Cooper Unveils Grant Program To Help Community College Students
Governor Roy Cooper announced from the campus of Wake Technical Community College yesterday a grant program to help community college students who are waylaid by unexpected expenses that threaten to derail their education.
The Finish Line Grants program will use up to $7 million in federal funds to help students pay for items like course materials, housing, medical needs, child care, or unexpected financial emergencies. Cooper said he plans for the scholarships to go out within 72 hours of the eligible application so that students who might otherwise have to drop out can stay in school.
“A car repair should not determine your future,” he said.
While the North Carolina Community College System cannot track all the reasons that students have for dropping out, Cooper said educators know that many thousands of students leave community college every year because some sudden expense forces them to leave.
“This effort will help level the playing field statewide,” he said.
The grants will begin this coming school year. Any community college in the state can participate but there is no requirement for participation. Students eligible for the program must have completed 75 percent of their degree or credential, and they can get a maximum of $1,000 per semester. The goal is to help, in particular, those students who are near to completion of their education at a community college.
While he was not in attendance at the announcement yesterday, a recent Wake Tech graduate named Adam Leach was cited in a press release by the governor’s office. Through a Wake Tech program similar to the one Cooper announced yesterday, Leach was able to finish his education and become a nurse at UNC REX Healthcare.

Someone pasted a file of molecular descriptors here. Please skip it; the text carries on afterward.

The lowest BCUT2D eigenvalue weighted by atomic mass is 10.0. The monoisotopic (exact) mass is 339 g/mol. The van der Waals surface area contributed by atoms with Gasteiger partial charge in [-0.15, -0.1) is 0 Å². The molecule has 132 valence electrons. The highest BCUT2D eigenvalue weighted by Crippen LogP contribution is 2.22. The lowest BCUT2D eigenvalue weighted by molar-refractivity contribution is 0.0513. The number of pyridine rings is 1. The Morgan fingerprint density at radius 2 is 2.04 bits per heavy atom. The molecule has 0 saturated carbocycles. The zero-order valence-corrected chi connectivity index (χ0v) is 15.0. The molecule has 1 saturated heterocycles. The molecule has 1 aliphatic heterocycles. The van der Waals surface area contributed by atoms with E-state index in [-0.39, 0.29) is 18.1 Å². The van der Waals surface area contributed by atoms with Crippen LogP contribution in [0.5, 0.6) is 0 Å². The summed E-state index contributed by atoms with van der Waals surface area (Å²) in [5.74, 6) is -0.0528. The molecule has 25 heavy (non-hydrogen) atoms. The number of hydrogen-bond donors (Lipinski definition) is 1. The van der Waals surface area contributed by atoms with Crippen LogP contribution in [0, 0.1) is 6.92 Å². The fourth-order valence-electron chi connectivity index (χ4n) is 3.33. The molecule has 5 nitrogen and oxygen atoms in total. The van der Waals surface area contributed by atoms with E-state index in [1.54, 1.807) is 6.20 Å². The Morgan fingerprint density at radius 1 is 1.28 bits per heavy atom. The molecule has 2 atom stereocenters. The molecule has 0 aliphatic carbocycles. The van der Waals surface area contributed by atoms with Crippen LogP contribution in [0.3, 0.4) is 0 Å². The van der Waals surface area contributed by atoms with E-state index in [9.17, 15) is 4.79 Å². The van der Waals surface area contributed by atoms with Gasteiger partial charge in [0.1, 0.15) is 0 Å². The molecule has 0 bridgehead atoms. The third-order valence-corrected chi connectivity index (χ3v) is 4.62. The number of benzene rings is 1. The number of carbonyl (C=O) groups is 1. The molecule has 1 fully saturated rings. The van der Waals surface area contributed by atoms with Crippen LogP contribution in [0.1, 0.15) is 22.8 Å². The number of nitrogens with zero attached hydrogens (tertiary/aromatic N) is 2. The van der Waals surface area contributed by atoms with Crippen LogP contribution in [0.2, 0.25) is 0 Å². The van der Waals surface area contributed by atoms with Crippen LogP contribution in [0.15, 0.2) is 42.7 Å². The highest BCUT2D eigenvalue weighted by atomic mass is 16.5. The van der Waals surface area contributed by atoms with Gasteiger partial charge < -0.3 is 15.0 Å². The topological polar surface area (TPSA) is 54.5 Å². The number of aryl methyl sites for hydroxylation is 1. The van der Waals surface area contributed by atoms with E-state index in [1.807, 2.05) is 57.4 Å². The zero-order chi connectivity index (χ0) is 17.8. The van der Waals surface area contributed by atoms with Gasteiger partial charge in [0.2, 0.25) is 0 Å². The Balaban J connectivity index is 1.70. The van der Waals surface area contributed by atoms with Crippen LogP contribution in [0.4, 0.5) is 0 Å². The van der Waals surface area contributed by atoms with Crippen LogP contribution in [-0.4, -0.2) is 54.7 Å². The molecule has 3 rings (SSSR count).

“Without the Wake Tech Completion Scholarship, I would have never graduated. This is the help I needed. My wife and I knew if we could just get through these hard but temporary times and graduated then things would be alright. Now I am an RN at WakeMed in Raleigh, my wife is a radiography technician, and we made it,” Leach said in the press release.
Peter Hans, president of the North Carolina Community College System, praised the program at the announcement, saying it would be a boon to community college students across the state.
“When I think of community college students, so many are of modest means,” he said. “This $7 million will make a tremendous difference to them.”
At the announcement, Cooper mentioned that he included a similar $20 million program for both community college and university students in his proposed short session budget. The budget passed by the General Assembly did not include Cooper’s proposal.
Editor's note: This article originally appeared on EducationNC.